SpotLight: Cocktails of Origin.
By Sarah Muxlow ~ weekly column exclusive at 4Hoteliers.com.
Wednesday, 12th July 2006
I had to wonder how many applications were received in response a recent job offer advertising a salary of 100 000$US per year to work as a cocktail consultant.

The job description entails researching the cocktail culture across the US and writing a twice yearly report on trends, with an emphasis on vodka based beverages.  

We're living in a drinking generation of mixing our drinks and moving toward a tendency of increasing the alcohol content per glass. Hence cocktails are back in fashion. It's not that they ever went out but few classic ever make it to classic status. The Harvey Wallbanger, Singapore Sling, Tom Collins and Bloody Mary are around to stay and remain the basis for new inventions.

Speculating for a moment on the impact of this rising trend, the current increased consumption of spirits and wine has lead to decreased beer sales. In response to the slump, beers are becoming ‘extreme beers', in a bid to appeal to cocktail drinkers. Adding liquor blends to the original recipe, the alcohol content of ‘extreme beers' can be as high as 25%.

It is fair to say that it is a crude assumption that cocktail drinkers crave the high levels of alcohol. Frequently the drinker's image is distorted by the underage guzzling of pre-mixed bright coloured substances, simply to get drunk. The mass market drinkers, who at times are irresponsible, are not necessarily drinking to appreciate the unusual. But they will buy and buy some more.

The contemporary image has cheapened the Cocktail experience in order to make it accessible even if not appreciated. Drinking houses, whether pubs, clubs or bars are rated by many drinkers on what range of products they sell. Their promotional strategies push the pre-mixed beverages at happy hours and on special nights.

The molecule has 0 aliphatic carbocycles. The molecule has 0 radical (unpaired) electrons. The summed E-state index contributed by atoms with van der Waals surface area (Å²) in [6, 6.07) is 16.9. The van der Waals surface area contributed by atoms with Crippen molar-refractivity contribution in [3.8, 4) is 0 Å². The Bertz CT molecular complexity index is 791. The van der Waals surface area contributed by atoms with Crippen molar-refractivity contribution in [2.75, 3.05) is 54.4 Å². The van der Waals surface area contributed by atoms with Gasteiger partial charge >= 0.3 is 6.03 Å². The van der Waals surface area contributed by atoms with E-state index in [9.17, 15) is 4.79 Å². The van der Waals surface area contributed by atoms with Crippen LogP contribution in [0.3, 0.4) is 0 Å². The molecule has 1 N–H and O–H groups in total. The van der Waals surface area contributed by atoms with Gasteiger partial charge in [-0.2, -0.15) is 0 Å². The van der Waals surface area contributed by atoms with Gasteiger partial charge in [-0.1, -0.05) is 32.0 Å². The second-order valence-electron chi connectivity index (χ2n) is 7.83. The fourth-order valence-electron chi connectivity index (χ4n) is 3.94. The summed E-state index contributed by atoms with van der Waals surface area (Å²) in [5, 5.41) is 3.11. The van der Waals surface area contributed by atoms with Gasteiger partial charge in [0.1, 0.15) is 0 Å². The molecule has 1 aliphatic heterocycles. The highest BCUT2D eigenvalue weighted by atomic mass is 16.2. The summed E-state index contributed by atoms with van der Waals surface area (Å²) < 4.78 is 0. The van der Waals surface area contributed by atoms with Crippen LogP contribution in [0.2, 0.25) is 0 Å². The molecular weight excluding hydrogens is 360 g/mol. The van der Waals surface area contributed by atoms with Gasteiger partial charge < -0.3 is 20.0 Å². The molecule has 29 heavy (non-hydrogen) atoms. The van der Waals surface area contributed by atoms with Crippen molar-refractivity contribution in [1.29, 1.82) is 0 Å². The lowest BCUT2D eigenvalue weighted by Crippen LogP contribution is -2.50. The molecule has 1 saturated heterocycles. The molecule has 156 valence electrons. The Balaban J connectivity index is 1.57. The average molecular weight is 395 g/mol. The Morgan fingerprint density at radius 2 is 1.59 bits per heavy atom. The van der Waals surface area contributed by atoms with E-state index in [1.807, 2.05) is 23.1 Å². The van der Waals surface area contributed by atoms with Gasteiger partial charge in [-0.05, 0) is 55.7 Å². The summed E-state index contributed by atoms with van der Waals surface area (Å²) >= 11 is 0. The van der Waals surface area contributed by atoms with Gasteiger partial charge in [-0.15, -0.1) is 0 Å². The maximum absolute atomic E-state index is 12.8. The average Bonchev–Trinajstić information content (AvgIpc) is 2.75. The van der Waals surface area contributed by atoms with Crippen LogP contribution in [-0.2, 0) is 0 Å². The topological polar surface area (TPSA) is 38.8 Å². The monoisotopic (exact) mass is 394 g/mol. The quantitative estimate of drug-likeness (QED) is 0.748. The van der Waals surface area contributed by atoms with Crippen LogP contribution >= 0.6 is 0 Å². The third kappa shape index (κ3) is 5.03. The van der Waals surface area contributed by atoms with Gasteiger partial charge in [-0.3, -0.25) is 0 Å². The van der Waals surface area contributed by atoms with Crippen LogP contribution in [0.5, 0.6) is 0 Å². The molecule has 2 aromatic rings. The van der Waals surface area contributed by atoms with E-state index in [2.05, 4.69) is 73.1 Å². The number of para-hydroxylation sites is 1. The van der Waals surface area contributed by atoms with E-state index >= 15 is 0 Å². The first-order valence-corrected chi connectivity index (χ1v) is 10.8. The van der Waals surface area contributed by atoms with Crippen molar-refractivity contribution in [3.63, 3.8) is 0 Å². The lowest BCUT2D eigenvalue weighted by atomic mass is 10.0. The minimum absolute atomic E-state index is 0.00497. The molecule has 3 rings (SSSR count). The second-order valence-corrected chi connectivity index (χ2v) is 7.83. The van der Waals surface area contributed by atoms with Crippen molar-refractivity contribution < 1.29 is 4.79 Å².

However, the cocktail lounge is re-emerging and fighting its way from underneath the ‘happy hour' pre-mixed bottled sugary fizz. The Cocktail lounge, has fashion and style, cigar smoke, music and clients with appropriate dress. The Cocktail scene suggests extravagance not low key.

Fresh cocktails require bar staff with skill and mixed liquors are a price. Mixing the right quantities requires the right equipment. Laws exist in many countries on the strict measuring of several top shelf drinks. Whilst establishments offer a wide variety of in-house made cocktails, what is essential are good base ingredients of fresh fruit and juice. Try freezing a pre-mixed for a refreshing frozen summer Cocktail and you'll be disappointed by the sugary goo you end up with.

Around since the early 1900's cocktails have been extending the palate range of consumers. Cocktails by definition are drinks that combine the subtle flavours of a limited number of ingredients. In combining, the aim is for the flavours to influence each other and together become an enjoyable beverage. The ever expanding range of liqueurs ensures there is always more to try.

The cocktail industry is very fashion conscious and it moves us on as drinks evolve and new combinations are experimented with. Classical original drinks are regularly reinvented according to the season and culture. A summer Pina Colada or Bacardi blend and winter warmers with brandy and Irish cream are easily reproduced.

Hotels and resorts surrounded by sandy beaches are the ideal location for a refreshing tropical before dinner drink beside the pool. The paper umbrella, sliced fruit in the dainty glass and colourful liquor is sure to appeal. Then there are just some places where a vodka martini, shaken not stirred, can be drunk.

History records that in 1874 Sir Winston Churchill's mother requested a new drink at a party. She was served a Manhattan Cocktail. The Singapore sling was created by Mr Ngiam Tong Boon for the Raffles Hotel in Singapore back in either 1913 or 1915, depending on who you ask. The Singapore sling started out as a woman's drink due to its colour; the original was a cocktail of Gin, Cherry Brandy, Cointreau and Benedictine.

In 1916, Paris offered drinkers ‘between the sheets'. The 1930's brought the Tom Collins Gin and lemon from the US. The 1940's the Rum Swizzle. Whilst typically Martinis were made with Gin, by the 60's, they converted to the Vodka blend. Then the 90's brought the provocative range of cocktails to many countries; drinkers were having a ‘screaming orgasm' in cocktail bars and the dormant world were left standing.

SpotLight is the weekly column exclusively written for 4Hoteliers.com by Sarah Muxlow, it is highlighting the challenges and issues which the global hospitality is facing today.

Sarah is writing for hotel and restaurant owners, hotel chain managers, producers/growers/sellers of food & beverage, restaurant associations, governing bodies and hotel schools. She is looking at the problems they face...competition, trends of branding, staff shortages, unskilled staff, turning out students who are looking for good in-house management training schemes with hotel chains, what makes a good quality training course at a hotel school and more... 

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